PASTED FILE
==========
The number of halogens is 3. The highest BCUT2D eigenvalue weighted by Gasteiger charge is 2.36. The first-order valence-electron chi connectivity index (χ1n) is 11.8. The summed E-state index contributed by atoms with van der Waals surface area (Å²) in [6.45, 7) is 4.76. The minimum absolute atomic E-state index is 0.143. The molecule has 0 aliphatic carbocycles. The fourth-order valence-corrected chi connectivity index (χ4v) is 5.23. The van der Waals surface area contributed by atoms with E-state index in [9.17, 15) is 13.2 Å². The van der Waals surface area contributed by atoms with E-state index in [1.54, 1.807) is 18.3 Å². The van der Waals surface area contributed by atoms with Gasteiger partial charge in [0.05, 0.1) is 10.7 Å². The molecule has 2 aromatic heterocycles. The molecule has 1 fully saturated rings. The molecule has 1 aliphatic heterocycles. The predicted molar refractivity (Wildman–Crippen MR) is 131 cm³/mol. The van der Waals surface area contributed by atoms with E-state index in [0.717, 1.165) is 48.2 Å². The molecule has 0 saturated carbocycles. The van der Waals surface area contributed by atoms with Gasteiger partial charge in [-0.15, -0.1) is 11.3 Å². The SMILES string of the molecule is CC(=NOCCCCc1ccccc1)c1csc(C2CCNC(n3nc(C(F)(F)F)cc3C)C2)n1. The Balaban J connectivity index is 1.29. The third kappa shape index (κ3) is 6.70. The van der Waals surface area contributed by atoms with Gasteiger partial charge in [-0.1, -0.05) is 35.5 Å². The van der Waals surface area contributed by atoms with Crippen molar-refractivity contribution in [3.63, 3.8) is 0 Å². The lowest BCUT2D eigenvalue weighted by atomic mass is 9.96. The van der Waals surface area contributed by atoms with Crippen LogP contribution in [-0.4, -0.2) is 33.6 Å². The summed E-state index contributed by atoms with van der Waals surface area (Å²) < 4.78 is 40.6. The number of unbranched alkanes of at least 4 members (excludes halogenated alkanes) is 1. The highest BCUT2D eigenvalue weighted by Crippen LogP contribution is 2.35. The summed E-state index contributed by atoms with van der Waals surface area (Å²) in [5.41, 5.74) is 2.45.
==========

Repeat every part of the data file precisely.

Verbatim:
The number of halogens is 3. The highest BCUT2D eigenvalue weighted by Gasteiger charge is 2.36. The first-order valence-electron chi connectivity index (χ1n) is 11.8. The summed E-state index contributed by atoms with van der Waals surface area (Å²) in [6.45, 7) is 4.76. The minimum absolute atomic E-state index is 0.143. The molecule has 0 aliphatic carbocycles. The fourth-order valence-corrected chi connectivity index (χ4v) is 5.23. The van der Waals surface area contributed by atoms with E-state index in [9.17, 15) is 13.2 Å². The van der Waals surface area contributed by atoms with E-state index in [1.54, 1.807) is 18.3 Å². The van der Waals surface area contributed by atoms with Gasteiger partial charge in [0.05, 0.1) is 10.7 Å². The molecule has 2 aromatic heterocycles. The molecule has 1 fully saturated rings. The molecule has 1 aliphatic heterocycles. The predicted molar refractivity (Wildman–Crippen MR) is 131 cm³/mol. The van der Waals surface area contributed by atoms with E-state index in [0.717, 1.165) is 48.2 Å². The molecule has 0 saturated carbocycles. The van der Waals surface area contributed by atoms with Gasteiger partial charge in [-0.15, -0.1) is 11.3 Å². The SMILES string of the molecule is CC(=NOCCCCc1ccccc1)c1csc(C2CCNC(n3nc(C(F)(F)F)cc3C)C2)n1. The Balaban J connectivity index is 1.29. The third kappa shape index (κ3) is 6.70. The van der Waals surface area contributed by atoms with Gasteiger partial charge in [-0.1, -0.05) is 35.5 Å². The van der Waals surface area contributed by atoms with Crippen molar-refractivity contribution in [3.63, 3.8) is 0 Å². The lowest BCUT2D eigenvalue weighted by atomic mass is 9.96. The van der Waals surface area contributed by atoms with Crippen LogP contribution in [-0.4, -0.2) is 33.6 Å². The summed E-state index contributed by atoms with van der Waals surface area (Å²) < 4.78 is 40.6. The number of unbranched alkanes of at least 4 members (excludes halogenated alkanes) is 1. The highest BCUT2D eigenvalue weighted by Crippen LogP contribution is 2.35. The summed E-state index contributed by atoms with van der Waals surface area (Å²) in [5.41, 5.74) is 2.45.